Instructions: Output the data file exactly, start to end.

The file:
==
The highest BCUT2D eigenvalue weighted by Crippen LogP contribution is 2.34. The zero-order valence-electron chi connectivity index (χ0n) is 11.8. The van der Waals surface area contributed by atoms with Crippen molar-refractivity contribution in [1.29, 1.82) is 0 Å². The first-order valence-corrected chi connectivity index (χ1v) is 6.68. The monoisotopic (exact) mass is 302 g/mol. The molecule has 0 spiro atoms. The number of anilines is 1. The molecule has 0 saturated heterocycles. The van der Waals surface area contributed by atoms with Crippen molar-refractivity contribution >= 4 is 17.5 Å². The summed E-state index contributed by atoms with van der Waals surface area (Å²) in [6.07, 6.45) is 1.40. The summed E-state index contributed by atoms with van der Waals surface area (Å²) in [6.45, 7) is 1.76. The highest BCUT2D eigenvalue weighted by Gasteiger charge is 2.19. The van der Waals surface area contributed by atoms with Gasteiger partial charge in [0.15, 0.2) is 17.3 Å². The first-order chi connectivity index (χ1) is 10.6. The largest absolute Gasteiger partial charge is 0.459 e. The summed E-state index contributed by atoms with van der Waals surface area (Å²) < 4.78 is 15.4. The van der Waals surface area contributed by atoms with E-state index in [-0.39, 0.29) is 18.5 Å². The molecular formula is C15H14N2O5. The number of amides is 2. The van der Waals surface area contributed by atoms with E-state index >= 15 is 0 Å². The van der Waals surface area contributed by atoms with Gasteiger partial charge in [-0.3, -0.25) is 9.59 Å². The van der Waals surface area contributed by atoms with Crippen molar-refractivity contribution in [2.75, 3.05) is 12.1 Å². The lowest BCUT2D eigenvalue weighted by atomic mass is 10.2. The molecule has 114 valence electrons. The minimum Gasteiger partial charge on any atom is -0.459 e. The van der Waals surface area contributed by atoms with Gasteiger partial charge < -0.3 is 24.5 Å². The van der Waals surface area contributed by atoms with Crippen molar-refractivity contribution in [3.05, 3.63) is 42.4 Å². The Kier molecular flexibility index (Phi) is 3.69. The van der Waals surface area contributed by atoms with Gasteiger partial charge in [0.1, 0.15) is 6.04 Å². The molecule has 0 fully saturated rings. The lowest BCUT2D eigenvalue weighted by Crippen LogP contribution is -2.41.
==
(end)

The highest BCUT2D eigenvalue weighted by Crippen LogP contribution is 2.34. The zero-order valence-electron chi connectivity index (χ0n) is 11.8. The van der Waals surface area contributed by atoms with Crippen molar-refractivity contribution in [1.29, 1.82) is 0 Å². The first-order valence-corrected chi connectivity index (χ1v) is 6.68. The monoisotopic (exact) mass is 302 g/mol. The molecule has 0 spiro atoms. The number of anilines is 1. The molecule has 0 saturated heterocycles. The van der Waals surface area contributed by atoms with Crippen molar-refractivity contribution >= 4 is 17.5 Å². The summed E-state index contributed by atoms with van der Waals surface area (Å²) in [6.07, 6.45) is 1.40. The summed E-state index contributed by atoms with van der Waals surface area (Å²) in [6.45, 7) is 1.76. The highest BCUT2D eigenvalue weighted by Gasteiger charge is 2.19. The van der Waals surface area contributed by atoms with Gasteiger partial charge in [0.15, 0.2) is 17.3 Å². The first-order chi connectivity index (χ1) is 10.6. The largest absolute Gasteiger partial charge is 0.459 e. The summed E-state index contributed by atoms with van der Waals surface area (Å²) < 4.78 is 15.4. The van der Waals surface area contributed by atoms with E-state index in [-0.39, 0.29) is 18.5 Å². The molecular formula is C15H14N2O5. The number of amides is 2. The van der Waals surface area contributed by atoms with E-state index >= 15 is 0 Å². The van der Waals surface area contributed by atoms with Gasteiger partial charge in [-0.3, -0.25) is 9.59 Å². The van der Waals surface area contributed by atoms with Crippen molar-refractivity contribution in [2.75, 3.05) is 12.1 Å². The lowest BCUT2D eigenvalue weighted by atomic mass is 10.2. The molecule has 114 valence electrons. The minimum Gasteiger partial charge on any atom is -0.459 e. The van der Waals surface area contributed by atoms with Gasteiger partial charge < -0.3 is 24.5 Å². The van der Waals surface area contributed by atoms with Crippen molar-refractivity contribution in [3.05, 3.63) is 42.4 Å². The Kier molecular flexibility index (Phi) is 3.69. The van der Waals surface area contributed by atoms with Gasteiger partial charge in [0.1, 0.15) is 6.04 Å². The molecule has 0 fully saturated rings. The lowest BCUT2D eigenvalue weighted by Crippen LogP contribution is -2.41.